Access to Justice

RELEASE: In Egbert, Conservative Majority Commits Grave Error that Betrays Our Constitution

WASHINGTON, DCThis morning, the Supreme Court issued its ruling in Egbert v. Boule, holding that a U.S. Border Patrol agent cannot be sued for damages for assaulting an individual on U.S. soil and retaliating against him, in violation of the First and Fourth Amendments. The Constitutional Accountability Center filed a brief in the case supporting the respondent Boule, and CAC Civil Rights Director David Gans had the following reaction:

The 6-3 conservative majority of the Roberts Court, once again, closes the courthouse door on individuals victimized by government abuse of power, this time holding  that federal border guards cannot be sued, even for flagrant constitutional violations. It is a grave error that betrays our Constitution.

The Constitution was written, drafted, and ratified against a legal backdrop that recognized that officers could be sued in a court of law for violating individual rights. If the Court had followed the Constitution’s text and history, it would have recognized that federal law enforcement officers, including border control guards, can be held accountable in court for violating constitutionally guaranteed rights. Instead, one of the world’s largest law enforcement forces will now be able to violate constitutionally guaranteed rights with impunity, striking a severe blow to constitutional accountability and the rule of law.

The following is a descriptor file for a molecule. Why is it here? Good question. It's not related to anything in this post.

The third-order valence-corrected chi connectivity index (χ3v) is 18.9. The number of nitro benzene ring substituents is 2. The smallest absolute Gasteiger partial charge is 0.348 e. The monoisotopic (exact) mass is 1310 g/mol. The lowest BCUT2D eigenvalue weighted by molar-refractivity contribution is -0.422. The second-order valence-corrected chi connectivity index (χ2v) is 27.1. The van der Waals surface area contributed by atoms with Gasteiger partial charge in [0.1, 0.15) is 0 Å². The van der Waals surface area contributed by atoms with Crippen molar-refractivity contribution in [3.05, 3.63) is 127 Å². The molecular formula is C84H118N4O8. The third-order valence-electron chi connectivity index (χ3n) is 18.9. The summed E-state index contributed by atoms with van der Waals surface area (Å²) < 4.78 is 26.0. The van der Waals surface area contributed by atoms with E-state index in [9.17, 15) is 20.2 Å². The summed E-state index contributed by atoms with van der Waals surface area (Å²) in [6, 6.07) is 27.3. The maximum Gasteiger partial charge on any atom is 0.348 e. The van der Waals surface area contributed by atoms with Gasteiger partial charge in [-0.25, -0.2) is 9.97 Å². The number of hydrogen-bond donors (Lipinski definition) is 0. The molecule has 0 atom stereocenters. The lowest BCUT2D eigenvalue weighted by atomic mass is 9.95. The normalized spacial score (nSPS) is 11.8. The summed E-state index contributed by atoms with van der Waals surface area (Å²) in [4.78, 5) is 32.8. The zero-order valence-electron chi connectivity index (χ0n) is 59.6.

#

Resources:

CAC case page in Egbert v. Boule: https://www.theusconstitution.org/litigation/egbert-v-boule/

CAC RELEASE: “Fourth Amendment Free Zone”? CAC Reacts to Oral Argument in Egbert v. Boule, March 2, 2022: https://www.theusconstitution.org/news/release-fourth-amendment-free-zone-cac-reacts-to-oral-argument-in-egbert-v-boule/

##

Constitutional Accountability Center is a think tank, public interest law firm, and action center dedicated to fulfilling the progressive promise of the Constitution’s text and history. Visit CAC’s website at www.theusconstitution.org.

###

More from Access to Justice

Access to Justice
June 29, 2022

RELEASE: In Torres, Important Victory for Access to Justice, Veteran Victim of “Burn Pits” 

WASHINGTON, DC – Following the Supreme Court’s ruling in Torres v. Texas Department of Public...
By: Elizabeth B. Wydra
Access to Justice
June 13, 2022

As SCOTUS’ conservative majority weakens civil rights, Sonia Sotomayor begs to differ

Boston Globe
In her latest dissent, Sotomayor criticizes ‘a restless and newly constituted Court.’
By: David H. Gans, By Marcela García
Access to Justice
U.S. Court of Appeals for the Eleventh Circuit

Wells v. Warden

In Wells v. Warden, the en banc Eleventh Circuit is considering whether dismissals for failing to exhaust administrative remedies count as strikes under the “three strikes” provision of the Prison Litigation Reform Act.
Access to Justice
June 8, 2022

Supreme Court Again Raises Barrier to Sue Law Enforcement

Bloomberg Law
The US Supreme Court further weakened a judge-made doctrine meant to hold federal law enforcement...
By: David H. Gans, By Kimberly Strawbridge Robinson
Access to Justice
May 20, 2022

OP-ED: Justices’ Ruling Makes Some Progress On Cop Accountability

Law360
U.S. Supreme Court decisions that broaden the ability to hold police officers accountable in court are...
By: Brian R. Frazelle
Access to Justice
U.S. Supreme Court

Arellano v. McDonough

In Arellano v. McDonough, the Supreme Court is considering whether a one-year deadline for veterans to submit claims for retroactive compensation for service-connected disabilities can be extended under principles of equitable tolling.